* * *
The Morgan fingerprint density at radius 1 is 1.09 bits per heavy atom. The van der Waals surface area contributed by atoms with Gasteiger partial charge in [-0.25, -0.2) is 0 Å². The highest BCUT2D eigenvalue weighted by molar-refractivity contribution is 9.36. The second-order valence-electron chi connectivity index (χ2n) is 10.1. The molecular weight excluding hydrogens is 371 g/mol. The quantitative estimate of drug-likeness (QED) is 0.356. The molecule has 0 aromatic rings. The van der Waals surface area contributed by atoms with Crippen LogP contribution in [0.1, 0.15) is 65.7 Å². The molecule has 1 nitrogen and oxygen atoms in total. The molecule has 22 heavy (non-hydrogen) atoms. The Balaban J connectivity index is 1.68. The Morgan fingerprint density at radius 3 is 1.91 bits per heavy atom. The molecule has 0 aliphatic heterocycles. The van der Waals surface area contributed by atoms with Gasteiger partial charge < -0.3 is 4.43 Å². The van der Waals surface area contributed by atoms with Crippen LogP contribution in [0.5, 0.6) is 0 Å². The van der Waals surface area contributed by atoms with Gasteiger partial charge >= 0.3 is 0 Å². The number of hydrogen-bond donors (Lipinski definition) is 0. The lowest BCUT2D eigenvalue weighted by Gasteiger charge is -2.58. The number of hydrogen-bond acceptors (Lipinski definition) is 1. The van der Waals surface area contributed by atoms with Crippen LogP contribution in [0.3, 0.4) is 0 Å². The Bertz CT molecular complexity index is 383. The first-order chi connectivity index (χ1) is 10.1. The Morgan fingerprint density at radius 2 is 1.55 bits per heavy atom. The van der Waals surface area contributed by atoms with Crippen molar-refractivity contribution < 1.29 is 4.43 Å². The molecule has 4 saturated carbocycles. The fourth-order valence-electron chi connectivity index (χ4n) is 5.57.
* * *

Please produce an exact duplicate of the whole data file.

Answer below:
The Morgan fingerprint density at radius 1 is 1.09 bits per heavy atom. The van der Waals surface area contributed by atoms with Gasteiger partial charge in [-0.25, -0.2) is 0 Å². The highest BCUT2D eigenvalue weighted by molar-refractivity contribution is 9.36. The second-order valence-electron chi connectivity index (χ2n) is 10.1. The molecular weight excluding hydrogens is 371 g/mol. The quantitative estimate of drug-likeness (QED) is 0.356. The molecule has 0 aromatic rings. The van der Waals surface area contributed by atoms with Crippen LogP contribution in [0.1, 0.15) is 65.7 Å². The molecule has 1 nitrogen and oxygen atoms in total. The molecule has 22 heavy (non-hydrogen) atoms. The Balaban J connectivity index is 1.68. The Morgan fingerprint density at radius 3 is 1.91 bits per heavy atom. The molecule has 0 aliphatic heterocycles. The van der Waals surface area contributed by atoms with Gasteiger partial charge < -0.3 is 4.43 Å². The van der Waals surface area contributed by atoms with Crippen LogP contribution in [0.5, 0.6) is 0 Å². The van der Waals surface area contributed by atoms with Gasteiger partial charge >= 0.3 is 0 Å². The number of hydrogen-bond donors (Lipinski definition) is 0. The lowest BCUT2D eigenvalue weighted by Gasteiger charge is -2.58. The number of hydrogen-bond acceptors (Lipinski definition) is 1. The van der Waals surface area contributed by atoms with Crippen LogP contribution in [0.3, 0.4) is 0 Å². The Bertz CT molecular complexity index is 383. The first-order chi connectivity index (χ1) is 10.1. The Morgan fingerprint density at radius 2 is 1.55 bits per heavy atom. The van der Waals surface area contributed by atoms with Crippen molar-refractivity contribution < 1.29 is 4.43 Å². The molecule has 4 saturated carbocycles. The fourth-order valence-electron chi connectivity index (χ4n) is 5.57.